New Study to be Released on Economic, Employment & Export Impacts of Diesel Industry on U.S. Economy

Sep 26, 2011, 11:57 ET from Diesel Technology Forum

Media Advisory: Wednesday Press Conference (September 28) - National Press Club

WASHINGTON, Sept. 26, 2011 /PRNewswire-USNewswire/ -- A new report that outlines the importance of the diesel industry to the U.S. economy, employment sectors and trade exports will be unveiled at a press conference Wednesday, September 28th, at the National Press Club in Washington, D.C.

The press conference will also be web streamed live beginning at 11 a.m. ET Wednesday at: http://www.visualwebcaster.com/dieseltechforum2011economicstudy

Diesel technology is critical to the U.S. economy – the largest economy in the world.  It makes and moves the vast majority of goods and services Americans use in everyday life. 

Diesel producing and reliant sectors of the economy constitute nearly half of the U.S. GDP.  It is also largely "home grown," providing high wage jobs for Americans - adding to the U.S. economy rather than to the nation's trade deficit.

The report -"Diesel Powers the U.S. Economy: Providing High-Paying Jobs, Exports and Long-Term Productivity Gains in the Nation's Fundamental Sectors" - was conducted by Aspen Environmental Group and M.Cubed for the Diesel Technology Forum

Date: Wednesday, September 28th, 2011
11 a.m. (ET)

Location: National Press Club – Lisagor Room
Washington, D.C.
(Lunch will be provided.  Please RSVP to dtf@dieselforum.org.)

Participants: -Allen Schaeffer, Executive Director, Diesel Technology Forum
-Dr. Richard McCann, Aspen Environmental Group
(Prime author of the report)

Web streaming:  http://www.visualwebcaster.com/dieseltechforum2011economicstudy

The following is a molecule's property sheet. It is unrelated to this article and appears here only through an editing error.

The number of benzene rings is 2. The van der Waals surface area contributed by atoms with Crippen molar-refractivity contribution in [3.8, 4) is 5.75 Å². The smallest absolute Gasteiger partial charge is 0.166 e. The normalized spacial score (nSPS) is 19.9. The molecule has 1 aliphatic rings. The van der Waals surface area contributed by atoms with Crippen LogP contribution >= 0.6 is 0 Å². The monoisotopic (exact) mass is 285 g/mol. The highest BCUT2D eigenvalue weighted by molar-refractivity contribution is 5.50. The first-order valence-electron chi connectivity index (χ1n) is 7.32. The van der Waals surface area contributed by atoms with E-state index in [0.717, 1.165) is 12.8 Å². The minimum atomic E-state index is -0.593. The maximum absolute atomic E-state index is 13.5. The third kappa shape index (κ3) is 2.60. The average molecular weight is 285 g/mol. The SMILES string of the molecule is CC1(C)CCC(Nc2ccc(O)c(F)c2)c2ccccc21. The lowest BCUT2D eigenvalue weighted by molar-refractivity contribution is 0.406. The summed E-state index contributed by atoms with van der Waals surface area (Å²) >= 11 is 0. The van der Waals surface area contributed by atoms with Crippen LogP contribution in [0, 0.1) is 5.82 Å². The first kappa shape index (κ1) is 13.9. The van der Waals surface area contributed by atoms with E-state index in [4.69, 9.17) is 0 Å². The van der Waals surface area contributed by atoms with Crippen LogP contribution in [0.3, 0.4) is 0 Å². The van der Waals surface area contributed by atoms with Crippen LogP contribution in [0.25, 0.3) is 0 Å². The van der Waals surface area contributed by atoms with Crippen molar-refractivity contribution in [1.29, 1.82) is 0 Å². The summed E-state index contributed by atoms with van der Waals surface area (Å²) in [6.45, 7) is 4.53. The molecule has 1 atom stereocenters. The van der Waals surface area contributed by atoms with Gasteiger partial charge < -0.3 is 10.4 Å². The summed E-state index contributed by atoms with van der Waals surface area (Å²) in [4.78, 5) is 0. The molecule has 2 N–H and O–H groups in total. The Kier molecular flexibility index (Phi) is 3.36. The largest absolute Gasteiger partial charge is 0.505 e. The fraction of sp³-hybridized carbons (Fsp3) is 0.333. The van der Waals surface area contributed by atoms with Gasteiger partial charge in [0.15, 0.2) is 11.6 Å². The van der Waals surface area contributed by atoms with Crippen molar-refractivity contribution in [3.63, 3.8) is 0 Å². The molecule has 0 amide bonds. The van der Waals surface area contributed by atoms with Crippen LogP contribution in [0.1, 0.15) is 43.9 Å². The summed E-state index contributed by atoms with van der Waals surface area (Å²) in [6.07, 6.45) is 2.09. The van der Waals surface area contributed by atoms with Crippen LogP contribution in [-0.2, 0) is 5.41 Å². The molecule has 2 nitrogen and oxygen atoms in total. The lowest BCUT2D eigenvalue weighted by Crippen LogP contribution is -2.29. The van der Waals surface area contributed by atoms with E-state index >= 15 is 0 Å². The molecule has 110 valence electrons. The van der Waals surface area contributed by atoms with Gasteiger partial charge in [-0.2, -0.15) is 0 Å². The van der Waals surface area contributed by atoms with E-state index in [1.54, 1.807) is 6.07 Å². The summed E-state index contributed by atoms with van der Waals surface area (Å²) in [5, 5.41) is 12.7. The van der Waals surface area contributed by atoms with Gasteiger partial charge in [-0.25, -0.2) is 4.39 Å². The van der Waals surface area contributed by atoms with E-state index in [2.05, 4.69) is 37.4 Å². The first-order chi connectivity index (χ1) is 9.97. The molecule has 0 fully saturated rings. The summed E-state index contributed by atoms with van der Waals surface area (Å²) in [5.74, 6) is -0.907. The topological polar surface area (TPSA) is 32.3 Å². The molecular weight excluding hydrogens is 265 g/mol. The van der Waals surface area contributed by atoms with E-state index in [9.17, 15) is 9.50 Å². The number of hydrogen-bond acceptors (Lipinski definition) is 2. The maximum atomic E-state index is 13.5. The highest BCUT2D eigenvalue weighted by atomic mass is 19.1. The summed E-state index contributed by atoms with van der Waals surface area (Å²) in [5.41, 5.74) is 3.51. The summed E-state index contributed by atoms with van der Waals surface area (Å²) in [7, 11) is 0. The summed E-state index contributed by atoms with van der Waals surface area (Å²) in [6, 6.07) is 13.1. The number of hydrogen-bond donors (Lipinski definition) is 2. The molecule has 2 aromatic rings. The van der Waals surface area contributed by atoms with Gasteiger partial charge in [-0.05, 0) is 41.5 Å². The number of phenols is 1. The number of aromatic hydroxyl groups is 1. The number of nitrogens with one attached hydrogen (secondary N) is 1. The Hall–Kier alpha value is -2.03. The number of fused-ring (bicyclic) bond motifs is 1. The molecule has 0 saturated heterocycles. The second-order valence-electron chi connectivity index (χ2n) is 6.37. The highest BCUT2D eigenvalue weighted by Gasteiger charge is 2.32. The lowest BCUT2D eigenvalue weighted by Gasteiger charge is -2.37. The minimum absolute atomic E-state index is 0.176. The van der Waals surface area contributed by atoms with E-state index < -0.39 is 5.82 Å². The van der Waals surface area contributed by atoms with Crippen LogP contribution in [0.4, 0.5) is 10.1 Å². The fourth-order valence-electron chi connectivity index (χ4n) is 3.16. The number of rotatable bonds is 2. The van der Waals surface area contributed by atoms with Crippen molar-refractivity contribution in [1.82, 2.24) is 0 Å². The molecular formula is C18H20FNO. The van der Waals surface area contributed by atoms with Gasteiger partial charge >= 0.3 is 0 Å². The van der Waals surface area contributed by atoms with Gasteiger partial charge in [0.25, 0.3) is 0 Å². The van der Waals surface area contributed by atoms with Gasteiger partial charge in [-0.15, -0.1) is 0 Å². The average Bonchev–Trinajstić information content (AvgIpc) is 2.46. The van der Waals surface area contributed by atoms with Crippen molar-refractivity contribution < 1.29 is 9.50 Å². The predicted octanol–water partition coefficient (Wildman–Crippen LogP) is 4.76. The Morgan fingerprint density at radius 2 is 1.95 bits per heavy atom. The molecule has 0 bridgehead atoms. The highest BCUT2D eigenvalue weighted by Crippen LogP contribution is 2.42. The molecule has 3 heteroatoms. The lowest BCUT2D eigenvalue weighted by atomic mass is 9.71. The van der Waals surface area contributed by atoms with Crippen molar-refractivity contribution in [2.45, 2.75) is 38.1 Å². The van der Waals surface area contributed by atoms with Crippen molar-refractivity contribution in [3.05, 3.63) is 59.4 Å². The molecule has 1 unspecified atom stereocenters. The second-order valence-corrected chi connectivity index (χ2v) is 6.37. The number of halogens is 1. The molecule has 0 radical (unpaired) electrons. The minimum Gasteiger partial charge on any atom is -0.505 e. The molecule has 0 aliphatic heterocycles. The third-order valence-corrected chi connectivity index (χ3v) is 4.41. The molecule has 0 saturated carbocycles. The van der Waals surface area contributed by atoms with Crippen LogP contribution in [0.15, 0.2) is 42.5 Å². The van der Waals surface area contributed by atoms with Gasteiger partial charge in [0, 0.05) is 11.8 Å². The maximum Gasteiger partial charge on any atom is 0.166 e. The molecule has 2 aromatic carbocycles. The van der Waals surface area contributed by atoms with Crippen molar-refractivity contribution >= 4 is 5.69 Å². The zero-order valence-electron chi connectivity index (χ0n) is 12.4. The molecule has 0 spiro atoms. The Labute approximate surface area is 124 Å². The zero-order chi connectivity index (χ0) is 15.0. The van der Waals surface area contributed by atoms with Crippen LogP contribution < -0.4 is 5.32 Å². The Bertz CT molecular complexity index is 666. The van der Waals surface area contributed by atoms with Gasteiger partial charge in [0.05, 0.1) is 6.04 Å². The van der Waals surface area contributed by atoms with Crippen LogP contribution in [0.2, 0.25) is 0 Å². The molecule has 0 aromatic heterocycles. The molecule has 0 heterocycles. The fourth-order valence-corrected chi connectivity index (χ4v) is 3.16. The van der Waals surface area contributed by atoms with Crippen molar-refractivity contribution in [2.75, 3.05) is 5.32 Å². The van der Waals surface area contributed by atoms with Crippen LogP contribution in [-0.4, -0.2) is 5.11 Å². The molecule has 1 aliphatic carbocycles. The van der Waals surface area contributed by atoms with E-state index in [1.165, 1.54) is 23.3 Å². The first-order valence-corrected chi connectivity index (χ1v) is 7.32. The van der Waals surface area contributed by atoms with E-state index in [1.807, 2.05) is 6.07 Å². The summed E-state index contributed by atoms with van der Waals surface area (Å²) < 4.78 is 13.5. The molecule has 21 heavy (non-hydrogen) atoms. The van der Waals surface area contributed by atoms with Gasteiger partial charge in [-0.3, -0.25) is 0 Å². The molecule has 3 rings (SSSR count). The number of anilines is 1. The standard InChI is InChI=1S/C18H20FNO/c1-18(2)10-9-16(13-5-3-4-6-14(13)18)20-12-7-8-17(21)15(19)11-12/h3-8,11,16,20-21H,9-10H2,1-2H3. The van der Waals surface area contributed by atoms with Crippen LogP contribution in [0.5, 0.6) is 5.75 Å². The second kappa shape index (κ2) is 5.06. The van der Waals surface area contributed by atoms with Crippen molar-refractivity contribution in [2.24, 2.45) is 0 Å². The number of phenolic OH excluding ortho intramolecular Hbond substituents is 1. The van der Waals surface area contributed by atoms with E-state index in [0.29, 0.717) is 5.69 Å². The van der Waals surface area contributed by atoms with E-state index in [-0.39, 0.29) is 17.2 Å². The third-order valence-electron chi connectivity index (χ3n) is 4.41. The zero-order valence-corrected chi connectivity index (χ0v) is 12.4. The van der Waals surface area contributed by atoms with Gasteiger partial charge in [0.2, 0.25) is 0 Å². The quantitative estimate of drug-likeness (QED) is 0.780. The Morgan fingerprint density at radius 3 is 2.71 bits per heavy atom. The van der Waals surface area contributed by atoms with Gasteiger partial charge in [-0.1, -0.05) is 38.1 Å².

Web viewers can submit questions for the speakers to address at the press conference by:
1) email (shansen@dieselforum.org) or 2) text (202) 355-3664.

Copies of the report will be available at the press conference.  

Report Details Diesel's Economic and Employment Value Throughout U.S. Economy
The report includes detailed information on diesel's economic value and employment impact on the U.S. economy including the following sectors:

  • Agriculture
  • Construction
  • Engine and equipment manufacturing
  • Fuel production
  • Freight (trucking, railroads, ships and marine vessels)
  • Mining
  • Passenger cars and light trucks
  • Public and school bus manufacturing and transportation

Major U.S. Economic and Employment Factors Examined
The report quantifies the diesel industry's current contribution to the economy and its evolution as a sustainable, green, high value-added industry. Among the economic factors also examined in the report are:

  • The synergistic relationship between the nation's economic well-being and the use of diesel technology (The Ceridian-UCLA Pulse of Commerce Index and U.S. Bureau of Transportation Statistics' Transportation Services Index);
  • The importance of diesel as a cost-effective and energy-efficient power source for the U.S. economy and future economic growth;
  • The 4.5-to-1 positive economic value diesel adds to diesel-reliant industries;
  • Diesel's unusual U.S.-based industry that has remained largely "home grown";
  • The important of diesel to U.S. military operations and emergency services;
  • Diesel's role as a prime source of industrial site, remote and backup power generation.

ABOUT THE DIESEL TECHNOLOGY FORUM
The Diesel Technology Forum is a non-profit national organization dedicated to raising awareness about the importance of diesel engines, fuel and technology. Forum members are leaders in clean diesel technology and represent the three key elements of the modern clean-diesel system: advanced engines, vehicles and equipment, cleaner diesel fuel and emissions-control systems.  For more information visit www.dieselforum.org.

Available Topic Expert(s): For information on the listed expert(s), click appropriate link.
Allen Schaeffer
http://www.profnetconnect.com/allen.schaeffer

Contact:
Steve Hansen
shansen@dieselforum.org
301-668-7230 (o)
202-355-3664 (c)

SOURCE Diesel Technology Forum



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